sewing photo

Unfortunately, Simone and I weren’t able to take advantage of all the workroom time. We were both scheduled to speak at a roundtable on social media that overlapped with the last hour. Simone had nearly finished the clutch (there was adhesive drying on it), and I was at a good stopping place. We packed up what we had, and crossed our fingers.

In the hotel room, I did as much prep as possible. Pinning and marking don’t require a sewing machine. Simone was able to finish embellishing the clutch. She started on the headband.

Pinning on Bathroom Floor

On Saturday, I headed back to the sewing machine. Between working in booths and attending events on the show floor, I snuck in about an hour of sewing. I had forgotten to mark the neckline, so couldn’t progress any further. I also stitched the pieces for the Espadrilles. Saturday night I’d have to stitch the fabric to the soles, as well as mark the dress. And hope that I’d have enough time in the morning to stitch the neckline, sew the sides together, and hem the dress!

While hanging out in the hotel lobby with friends on Saturday night, I stitched up the shoes. I LOVED the way they turned out, and knew that they would be perfect to wear with the dress.

stitching shoes

Sunday I was exhausted. When I attend the show in January, I usually just go for Saturday and Sunday. Just two days. By this time I was on day FOUR. Four days of chatting, planning, partying, staying up way too late, and waking up WAY too early. But I was determined to finish!

oh so very tired

When I finally had the dress sewn together and ready to hem, I was so excited to try it on. Of course I took a bathroom selfie to send to Simone!

ready for hemming

After hemming, I tried on the whole outfit, with shoes and clutch. Just needed the headband from Simone, and we were ready for judging!

try on dress

The judging was incredibly nerve-wracking. Quite a few contestants didn’t make it to the final judging. In the “teams” category, my main competition was a teen who had made a skirt. It was the second garment she had ever sewn, and she had done quite a bit of hand-sewing in order to get her look finished on time. I barely knew her, but was incredibly proud of her for getting it all done.

The worst part of hoping that you will win is knowing that someone else will lose.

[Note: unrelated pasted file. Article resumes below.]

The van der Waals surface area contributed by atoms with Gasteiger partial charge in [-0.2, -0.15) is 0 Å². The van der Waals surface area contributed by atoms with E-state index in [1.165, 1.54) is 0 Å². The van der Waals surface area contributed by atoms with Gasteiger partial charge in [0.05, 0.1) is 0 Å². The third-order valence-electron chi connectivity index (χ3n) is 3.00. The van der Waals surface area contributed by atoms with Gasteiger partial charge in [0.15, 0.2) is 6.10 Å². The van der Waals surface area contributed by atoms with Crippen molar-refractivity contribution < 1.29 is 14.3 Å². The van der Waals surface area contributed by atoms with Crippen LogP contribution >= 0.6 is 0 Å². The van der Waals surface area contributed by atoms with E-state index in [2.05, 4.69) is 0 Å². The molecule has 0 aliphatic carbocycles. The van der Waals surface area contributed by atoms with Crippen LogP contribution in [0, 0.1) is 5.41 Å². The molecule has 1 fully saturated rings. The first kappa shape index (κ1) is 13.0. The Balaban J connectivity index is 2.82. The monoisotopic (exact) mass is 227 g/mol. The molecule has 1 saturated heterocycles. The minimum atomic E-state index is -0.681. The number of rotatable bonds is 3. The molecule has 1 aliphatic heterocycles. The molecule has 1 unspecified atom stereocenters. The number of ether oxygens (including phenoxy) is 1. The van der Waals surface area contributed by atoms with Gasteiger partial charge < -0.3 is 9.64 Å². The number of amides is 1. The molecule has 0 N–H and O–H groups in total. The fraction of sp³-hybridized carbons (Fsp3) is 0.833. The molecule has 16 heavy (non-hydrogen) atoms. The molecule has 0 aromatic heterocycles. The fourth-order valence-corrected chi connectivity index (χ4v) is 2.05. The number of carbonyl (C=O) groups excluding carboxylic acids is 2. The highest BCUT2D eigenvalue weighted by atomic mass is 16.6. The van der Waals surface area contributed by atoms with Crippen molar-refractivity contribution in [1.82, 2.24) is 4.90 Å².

When the final result was announced, I was so excited! WE WON!! But that meant being runway-ready that night. Luckily for me, it was as easy as messaging my friend Jessica. She had done my hair and makeup for more than one of these types of events, and knocked it out of the park each and every time.

Makeup session

With the perfect hair and makeup to go with my outfit, I felt fierce as I walked down the runway a winner! Here I am with the other contestants and their awesome looks. To the left of me is the individual garment winner from The New Craft House. To the right, the individual accessories winner. And on the end, the outfit that was my competition. No, we are not all glowing – the lighting in the bar just made us look that way!

fashion show winners

The whole event was such a fantastic experience. It was so fun to alter a garment, work in my quilting skills, partner up and collaborate with a friend, and (of course) come away a winner!

the three dresses

Usually a good win comes with a great prize – this contest was no exception. As the winning team, Simone and I were given a Brother sewing machine and a Brother Scan N Cut. We had them send the sewing machine to Simone, and I’ve been able to give the Scan N Cut a new home!


Blithe Blog Tour

I’m so excited to be part of Katarina Roccella’s Blithe Blog Tour! I’ve been a long-time fan of her whimsical fabric designs, and I have been a fan of Art Gallery Fabrics even longer! Katarina’s new line, “Blithe” is in stores now… I know it is at my local shop Cozy Creative Center… check to see if your shop is carrying these fun fabrics!

Blithe Fabrics EPP Pillow

Katarina asked if I would be part of this fun blog tour, and of course I said YES! I already had a project in the works… which is a funny story.

I attended Houston Quiltmarket in October. It was my third time going, and I really enjoy seeing what is new in quilting. I went to sample spree, hoping to get my hands on Katarina’s next line, “In Blue”. They didn’t have yardage yet, so instead I bought some Blithe. Which is equally beautiful. Really. The gorgeous colors and nature prints are just so inviting. And Art Gallery Fabrics always feel so nice, they are a pleasure to sew with. I don’t know what kind of fairy dust they weave into their fabrics – but if you’ve never touched AGF, you’re in for a treat!